Current Treatment Options in Oncology

, Volume 11, Issue 3–4, pp 107–117

Cancer Cachexia: Traditional Therapies and Novel Molecular Mechanism-Based Approaches to Treatment

  • Nagi B. Kumar
  • Aslam Kazi
  • Tiffany Smith
  • Theresa Crocker
  • Daohai Yu
  • Richard R. Reich
  • Kiran Reddy
  • Sally Hastings
  • Martine Exterman
  • Lodovico Balducci
  • Kyle Dalton
  • Gerold Bepler
Open Access
Integrative Oncology

Opinion statement

The complex syndrome of cancer cachexia (CC) that occurs in 50% to 80% cancer patients has been identified as an independent predictor of shorter survival and increased risk of treatment failure and toxicity, contributing to the mortality and morbidity in this population. CC is a pathological state including a symptom cluster of loss of muscle (skeletal and visceral) and fat, manifested in the cardinal feature of emaciation, weakness affecting functional status, impaired immune system, and metabolic dysfunction. The most prominent feature of CC is its non-responsiveness to traditional treatment approaches; randomized clinical trials with appetite stimulants, 5-HT3 antagonists, nutrient supplementation, and Cox-2 inhibitors all have failed to demonstrate success in reversing the metabolic abnormalities seen in CC. Interventions based on a clear understanding of the mechanism of CC, using validated markers relevant to the underlying metabolic abnormalities implicated in CC are much needed. Although the etiopathogenesis of CC is poorly understood, studies have proposed that NFkB is upregulated in CC, modulating immune and inflammatory responses induce the cellular breakdown of muscle, resulting in sarcopenia. Several recent laboratory studies have shown that n-3 fatty acid may attenuate protein degradation, potentially by preventing NFkB accumulation in the nucleus, preventing the degradation of muscle proteins. However, clinical trials to date have produced mixed results potentially attributed to timing of interventions (end stage) and utilizing outcome markers such as weight which is confounded by hydration, cytotoxic therapies, and serum cytokines. We propose that selective targeting of proteasome activity with a standardized dose of omega-3-acid ethyl esters, administered to cancer patients diagnosed with early stage CC, in addition to a standard intervention with nutritionally adequate diet and appetite stimulants, will alter metabolic abnormalities by downregulating NFkB, preventing the breakdown of myofibrillar proteins and resulting in increasing serum protein markers, lean body mass, and functional status.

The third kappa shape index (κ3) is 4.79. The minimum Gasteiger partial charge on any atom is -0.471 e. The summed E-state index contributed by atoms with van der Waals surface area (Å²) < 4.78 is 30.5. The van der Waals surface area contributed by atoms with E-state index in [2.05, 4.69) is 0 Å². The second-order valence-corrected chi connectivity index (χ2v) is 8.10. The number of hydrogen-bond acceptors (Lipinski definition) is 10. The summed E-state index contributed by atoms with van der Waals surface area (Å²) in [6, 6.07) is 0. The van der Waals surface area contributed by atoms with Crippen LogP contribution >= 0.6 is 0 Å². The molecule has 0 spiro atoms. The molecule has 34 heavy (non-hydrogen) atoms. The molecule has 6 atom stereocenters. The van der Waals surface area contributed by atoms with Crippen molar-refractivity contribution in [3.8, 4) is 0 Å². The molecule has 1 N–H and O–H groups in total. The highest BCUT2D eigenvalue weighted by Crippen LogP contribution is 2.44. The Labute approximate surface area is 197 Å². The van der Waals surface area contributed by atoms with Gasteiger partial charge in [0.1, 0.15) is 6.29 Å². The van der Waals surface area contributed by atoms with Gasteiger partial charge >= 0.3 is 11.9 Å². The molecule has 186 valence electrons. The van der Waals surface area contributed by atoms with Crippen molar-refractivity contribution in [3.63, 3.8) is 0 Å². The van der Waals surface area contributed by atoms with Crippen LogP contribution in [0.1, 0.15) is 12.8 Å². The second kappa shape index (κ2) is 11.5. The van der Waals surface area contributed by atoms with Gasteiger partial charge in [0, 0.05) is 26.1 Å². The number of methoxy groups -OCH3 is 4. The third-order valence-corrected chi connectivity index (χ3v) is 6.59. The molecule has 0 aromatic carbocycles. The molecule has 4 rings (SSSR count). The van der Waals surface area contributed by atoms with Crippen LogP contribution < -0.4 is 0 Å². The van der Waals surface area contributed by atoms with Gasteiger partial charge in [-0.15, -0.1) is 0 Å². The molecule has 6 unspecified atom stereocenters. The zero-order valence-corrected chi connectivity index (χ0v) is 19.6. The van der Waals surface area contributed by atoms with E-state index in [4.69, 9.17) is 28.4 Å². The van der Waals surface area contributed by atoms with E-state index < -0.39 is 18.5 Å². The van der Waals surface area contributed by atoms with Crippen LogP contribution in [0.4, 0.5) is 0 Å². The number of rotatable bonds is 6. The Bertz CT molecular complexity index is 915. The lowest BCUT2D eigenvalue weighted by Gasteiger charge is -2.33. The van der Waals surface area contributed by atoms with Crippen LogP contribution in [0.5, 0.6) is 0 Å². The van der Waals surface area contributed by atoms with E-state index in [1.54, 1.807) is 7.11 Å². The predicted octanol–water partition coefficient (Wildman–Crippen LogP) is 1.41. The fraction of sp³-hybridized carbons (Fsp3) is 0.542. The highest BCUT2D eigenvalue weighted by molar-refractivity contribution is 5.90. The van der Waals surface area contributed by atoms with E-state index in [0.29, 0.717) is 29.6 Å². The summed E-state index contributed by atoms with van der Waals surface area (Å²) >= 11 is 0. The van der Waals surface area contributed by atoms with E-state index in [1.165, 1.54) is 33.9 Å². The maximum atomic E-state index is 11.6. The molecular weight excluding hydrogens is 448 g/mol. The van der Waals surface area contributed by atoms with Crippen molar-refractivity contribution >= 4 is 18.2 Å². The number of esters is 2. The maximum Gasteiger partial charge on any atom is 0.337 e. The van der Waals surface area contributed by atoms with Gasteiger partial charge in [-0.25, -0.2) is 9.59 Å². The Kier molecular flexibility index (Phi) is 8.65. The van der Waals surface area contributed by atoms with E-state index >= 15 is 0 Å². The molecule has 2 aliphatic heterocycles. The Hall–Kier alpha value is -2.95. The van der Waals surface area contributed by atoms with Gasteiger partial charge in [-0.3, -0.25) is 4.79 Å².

Introduction

The complex syndrome of cancer cachexia (CC) is a major contributor to the mortality and morbidity of cancer patients [1, 2•, 3•, 4, 5]. CC is a pathological state where loss of muscle (skeletal and visceral) or muscle and fat occurs, manifested in the cardinal feature of emaciation, weakness affecting functional status, impaired immune system and metabolic dysfunction [1, 2•, 3•, 4, 5]. CC occurs in 50% to 80% cancer patients and identified as an independent predictor of shorter survival and increases the risk of treatment failure and toxicity in this population [1, 2•, 3•, 4, 5]. In 2006, it was estimated that over 5 million individuals in the US suffered from cachexia because of cancer or other conditions. CC continues to be an important problem in clinical oncology [5].

Pathogenesis

Although the etiopathogenesis of CC is poorly understood, multiple biologic pathways are known to be involved, including pro-inflammatory cytokines [6, 7, 8], neuroendocrine hormones [4, 9•], downregulation of IGF-1 [2•] and tumor-specific factors such as proteolysis inducing factor (PIF) [10, 11••]. Cytokines that are important in the initiation of the acute phase response (APR) have also been hypothesized in the genesis of CC [12••, 13•] or the result rather than the cause of CC. Interleukin-6 (IL-6), may play a role in muscle wasting in certain animal tumors, possibly through both lysosomal (cathepsin) and non-lysosomal (proteasome) pathways [14]. TNF-alpha has been shown to have direct catabolic effect on skeletal muscle and adipose tissue and produces muscle atrophy through a depression of protein synthesis and an increase in protein degradation through the ubiquitin–proteasome proteolytic pathway, involving the formation of reactive oxygen species leading to upregulation of the transcription factor—NF-kB [15, 16]. NF-kB is a known regulator of the genes that encode cytokines, cytokine receptors, cell-adhesion molecules, modulating immune and inflammatory responses by increasing production of cytokines that induce proteolysis and breakdown of myofibrillar proteins [15, 16, 17, 18, 19]. The most plausible evidence thus comes from animal studies that have demonstrated that etiopathogenesis of CC may be contributed by increasing proteolysis and breakdown of myofibrillar proteins and degradation by the proteasome.

Presentation